An emergency aid package announced this summer was meant to help farmers caught in the crossfire of President Donald Trump's escalating trade war — but as the midterm elections approach, American dairy farmers say the amount of money they received isn't cutting it.
A dairy industry group is asking the US Department of Agriculture for additional subsidies, claiming they've lost more than $1 billion in revenue since May because of tariffs imposed by China and Mexico in retaliation for steel and aluminum duties.
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The USDA made $4.7 billion available to farmers starting in September. About $127 million was allocated for dairy farmers specifically, an amount that makes up for less than 13% of the industry's losses to date, according to the National Milk Producers Federation.
Trump has pointed repeatedly to his new NAFTA deal as a big win for farmers, calling it a "tremendous victory" at a speech Saturday at a farmer convention in Indiana.
Yet, while it's true that the Canadians agreed to crack open the door of its market to US dairy farmers, Trump's administration has tacitly acknowledged that his tariff policies have hurt those same people, who make up a key part of the Republican base.
When the first tariffs went into effect in the spring, Trump himself promised to "make it up" to farmers, calling them "patriots" and insisting the policies would be better for them in the long-run.
The aid package "had political motivations," said Andrew Novaković, a professor of agricultural economics at Cornell University. But "I think there was a genuine understanding that these actions exacted a real cost on folks who were important supporters of the long-term agenda."
Fourth-generation Wisconsin dairy farmer Pete Kappelman said he still believes Trump has his back. He milks 450 cows in Manitowoc at his family-operated Meadow Brook Dairy Farms. Three of his children and one son-in-law recently joined the business.
Kappelman, who voted for Trump, pointed to the aid package as evidence that the administration is providing "air cover" for farmers while the president wages his trade battle, but admitted, the payment he'll receive won't cover more than 10% of his losses this year.
It's uncertain if more assistance is on the way. On Friday, a USDA spokesperson told CNN that it is "actively monitoring the trade situation and will determine in the near future the possibility of additional payments."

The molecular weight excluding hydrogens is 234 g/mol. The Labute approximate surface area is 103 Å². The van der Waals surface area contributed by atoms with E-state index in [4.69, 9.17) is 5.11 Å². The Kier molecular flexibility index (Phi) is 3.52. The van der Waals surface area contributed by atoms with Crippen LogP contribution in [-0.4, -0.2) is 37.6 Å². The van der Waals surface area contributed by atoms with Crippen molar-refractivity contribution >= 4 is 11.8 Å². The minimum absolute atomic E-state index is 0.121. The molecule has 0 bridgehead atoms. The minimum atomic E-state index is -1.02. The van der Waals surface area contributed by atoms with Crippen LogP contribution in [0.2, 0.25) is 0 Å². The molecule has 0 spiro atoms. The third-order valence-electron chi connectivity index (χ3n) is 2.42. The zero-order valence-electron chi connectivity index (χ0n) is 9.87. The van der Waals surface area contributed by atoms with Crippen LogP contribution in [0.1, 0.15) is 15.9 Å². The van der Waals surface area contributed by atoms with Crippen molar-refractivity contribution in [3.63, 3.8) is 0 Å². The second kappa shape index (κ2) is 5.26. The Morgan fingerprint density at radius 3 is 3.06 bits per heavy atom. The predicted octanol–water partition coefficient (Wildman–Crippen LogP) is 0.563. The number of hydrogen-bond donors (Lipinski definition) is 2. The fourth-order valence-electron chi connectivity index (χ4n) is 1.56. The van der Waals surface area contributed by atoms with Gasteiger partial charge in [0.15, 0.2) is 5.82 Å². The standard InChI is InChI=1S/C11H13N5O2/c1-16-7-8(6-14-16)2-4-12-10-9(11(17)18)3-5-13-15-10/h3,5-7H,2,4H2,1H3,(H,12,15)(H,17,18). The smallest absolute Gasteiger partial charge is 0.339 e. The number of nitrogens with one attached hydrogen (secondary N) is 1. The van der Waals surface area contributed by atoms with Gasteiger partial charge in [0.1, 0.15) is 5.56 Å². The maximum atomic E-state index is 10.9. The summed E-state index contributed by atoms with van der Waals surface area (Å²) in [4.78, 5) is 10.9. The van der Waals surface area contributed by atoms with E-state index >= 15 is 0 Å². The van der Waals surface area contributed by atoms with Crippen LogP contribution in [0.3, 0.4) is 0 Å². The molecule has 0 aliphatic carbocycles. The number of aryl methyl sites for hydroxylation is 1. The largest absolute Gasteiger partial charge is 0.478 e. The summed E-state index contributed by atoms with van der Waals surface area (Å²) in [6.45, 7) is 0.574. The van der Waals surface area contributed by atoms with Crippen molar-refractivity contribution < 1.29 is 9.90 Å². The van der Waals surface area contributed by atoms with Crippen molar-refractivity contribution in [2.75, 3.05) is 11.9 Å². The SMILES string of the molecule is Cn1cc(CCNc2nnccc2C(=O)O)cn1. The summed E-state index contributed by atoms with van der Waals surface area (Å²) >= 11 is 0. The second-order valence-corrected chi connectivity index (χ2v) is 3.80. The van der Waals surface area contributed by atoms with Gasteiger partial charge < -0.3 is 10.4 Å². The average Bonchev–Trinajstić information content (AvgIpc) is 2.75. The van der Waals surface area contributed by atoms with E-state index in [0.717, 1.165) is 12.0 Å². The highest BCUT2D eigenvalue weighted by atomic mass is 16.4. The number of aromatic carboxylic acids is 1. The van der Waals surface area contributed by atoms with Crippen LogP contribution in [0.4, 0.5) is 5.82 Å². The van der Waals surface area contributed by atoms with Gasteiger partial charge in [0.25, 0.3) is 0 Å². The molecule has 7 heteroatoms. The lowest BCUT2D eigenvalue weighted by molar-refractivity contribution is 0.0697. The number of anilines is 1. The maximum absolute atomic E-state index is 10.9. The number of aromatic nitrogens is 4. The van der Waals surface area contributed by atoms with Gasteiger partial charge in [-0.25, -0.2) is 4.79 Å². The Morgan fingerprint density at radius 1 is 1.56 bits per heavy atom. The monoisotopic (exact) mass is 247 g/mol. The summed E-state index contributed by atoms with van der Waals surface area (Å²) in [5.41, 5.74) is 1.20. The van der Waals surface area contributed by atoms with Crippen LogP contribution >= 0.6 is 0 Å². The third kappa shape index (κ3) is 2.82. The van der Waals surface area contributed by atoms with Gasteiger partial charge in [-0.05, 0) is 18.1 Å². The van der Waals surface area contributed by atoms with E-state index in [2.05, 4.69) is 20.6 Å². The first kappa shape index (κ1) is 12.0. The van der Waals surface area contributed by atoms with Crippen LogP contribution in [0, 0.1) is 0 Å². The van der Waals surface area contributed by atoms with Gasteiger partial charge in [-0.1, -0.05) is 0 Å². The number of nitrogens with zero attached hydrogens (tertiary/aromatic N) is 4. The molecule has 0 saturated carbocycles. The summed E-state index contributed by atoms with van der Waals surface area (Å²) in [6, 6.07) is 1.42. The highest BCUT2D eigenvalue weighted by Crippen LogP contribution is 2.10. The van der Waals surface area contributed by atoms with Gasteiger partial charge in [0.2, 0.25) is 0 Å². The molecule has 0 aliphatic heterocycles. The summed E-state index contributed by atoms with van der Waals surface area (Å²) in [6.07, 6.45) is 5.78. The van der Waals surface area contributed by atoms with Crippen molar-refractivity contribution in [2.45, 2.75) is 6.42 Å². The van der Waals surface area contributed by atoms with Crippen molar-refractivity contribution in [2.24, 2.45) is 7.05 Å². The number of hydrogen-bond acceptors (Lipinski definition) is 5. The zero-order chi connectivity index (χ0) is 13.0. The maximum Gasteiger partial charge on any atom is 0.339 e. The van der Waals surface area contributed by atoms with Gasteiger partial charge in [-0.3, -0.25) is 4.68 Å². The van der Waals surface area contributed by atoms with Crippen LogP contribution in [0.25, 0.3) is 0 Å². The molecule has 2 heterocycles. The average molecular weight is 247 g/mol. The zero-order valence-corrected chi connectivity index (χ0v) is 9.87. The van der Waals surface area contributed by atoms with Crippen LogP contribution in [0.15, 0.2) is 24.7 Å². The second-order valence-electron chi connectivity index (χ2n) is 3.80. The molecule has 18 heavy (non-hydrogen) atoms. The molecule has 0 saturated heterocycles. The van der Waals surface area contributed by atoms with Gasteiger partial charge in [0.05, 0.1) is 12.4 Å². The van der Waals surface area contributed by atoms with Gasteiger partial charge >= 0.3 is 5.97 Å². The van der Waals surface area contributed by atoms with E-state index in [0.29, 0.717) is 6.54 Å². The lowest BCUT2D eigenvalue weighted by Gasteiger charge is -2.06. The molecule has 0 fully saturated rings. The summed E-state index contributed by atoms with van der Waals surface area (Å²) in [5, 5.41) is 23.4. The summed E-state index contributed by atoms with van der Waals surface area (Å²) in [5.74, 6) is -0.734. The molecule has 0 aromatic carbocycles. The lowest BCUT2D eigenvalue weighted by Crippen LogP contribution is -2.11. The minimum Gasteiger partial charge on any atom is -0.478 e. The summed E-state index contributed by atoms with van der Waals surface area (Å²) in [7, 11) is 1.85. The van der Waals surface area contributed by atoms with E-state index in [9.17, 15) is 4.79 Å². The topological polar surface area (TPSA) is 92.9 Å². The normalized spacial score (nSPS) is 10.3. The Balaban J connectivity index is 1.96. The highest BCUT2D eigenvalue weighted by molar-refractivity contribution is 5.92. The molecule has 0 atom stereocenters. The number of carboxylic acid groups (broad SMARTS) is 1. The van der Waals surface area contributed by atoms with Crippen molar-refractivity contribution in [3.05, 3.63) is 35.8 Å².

Kappelman said he's seen many Wisconsin farms shut down this year, and that they're facing the fourth year of a downward cycle.
"If we don't continue to get cover from the administration and lose too many American farmers — who Trump has called patriots — in the process, that will seriously erode his support from rural America," he said.
In truth, the tariffs are only one of a number of problems farmers are facing. Global milk prices are low, consumption is below trend and production is above trend.
"Tariffs aren't even close to the biggest thing affecting the dairy market," Novaković said.
Farmers have lobbied the government to pursue new trade opportunities in Asia, as well as address geographical indications policies that limit who can use certain product names, like "parmesan" cheese, for example, to those producers in a certain region.
But tariffs are in Trump's control, and the aid package is the one avenue of relief these farmers have against tariffs imposed by foreign countries in retaliation.
If those tariffs remain in place, "significant income losses will continue," wrote Randy Mooney, chairman of the National Milk Producers Federation, in a letter sent last week to USDA Secretary Sonny Perdue.
Trump has not indicated that he will lift the tariffs on steel and aluminum, or the tariffs on $250 billion of Chinese goods anytime soon.
"After decades of economic abuse, we are finally fighting back as a country. We're not going to take it anymore," Trump said Saturday.
The strategy pleases a lot of farmers who feel that other countries have engaged in unfair trade practices. The new NAFTA, known as the USMCA, is viewed as moving in the right direction.
For years, the dairy industry lobbied the government to put pressure on Canada, which puts tariffs on dairy products that exceed the quotas, ranging from 200% to 300%.
Under the new deal, Canada will set new quotas, allowing American farmers to sell more milk, cheese and other dairy products north of the border. It also agreed to end a pricing system that limited imports of certain milk ingredients.
But the dairy industry has said the gains made by the USMCA are "incremental." And a Chicago Fed Beige Book survey recently said that the gains are "too small and too far in the future to help dairy farmers."
Plus, it's unclear if and when the new deal will go into effect. Trump and his Mexican and Canadian counterparts are expected to sign the deal by the end of November. It will then be up to Congress to approve the deal, which is likely to come up for a vote next year.
In Wisconsin, which produces more milk than any other state besides California, lawmakers have had a mixed reaction to Trump's tariffs.
Governor Scott Walker has considered the USMCA agreement a victory.
"This president never forgot his promise to the dairy farmers of the state of Wisconsin," Walker said last week while standing beside Trump at a rally.
Walker, a Republican who's up for re-election in November, posted to Twitter that he gifted the president a "Make Dairy Great Again" hat to thank him for sticking up for Wisconsin's farmers.
His opponent, Democrat Tony Evers, has said that Trump's tariff war is making things worse for Wisconsin farmers. When the aid program was first announced, Evers said "that doesn't cut it with me."
Both of Wisconsin's US senators, Republican Ron Johnson and Democrat Tammy Baldwin, have been critical of the president's tariff policies.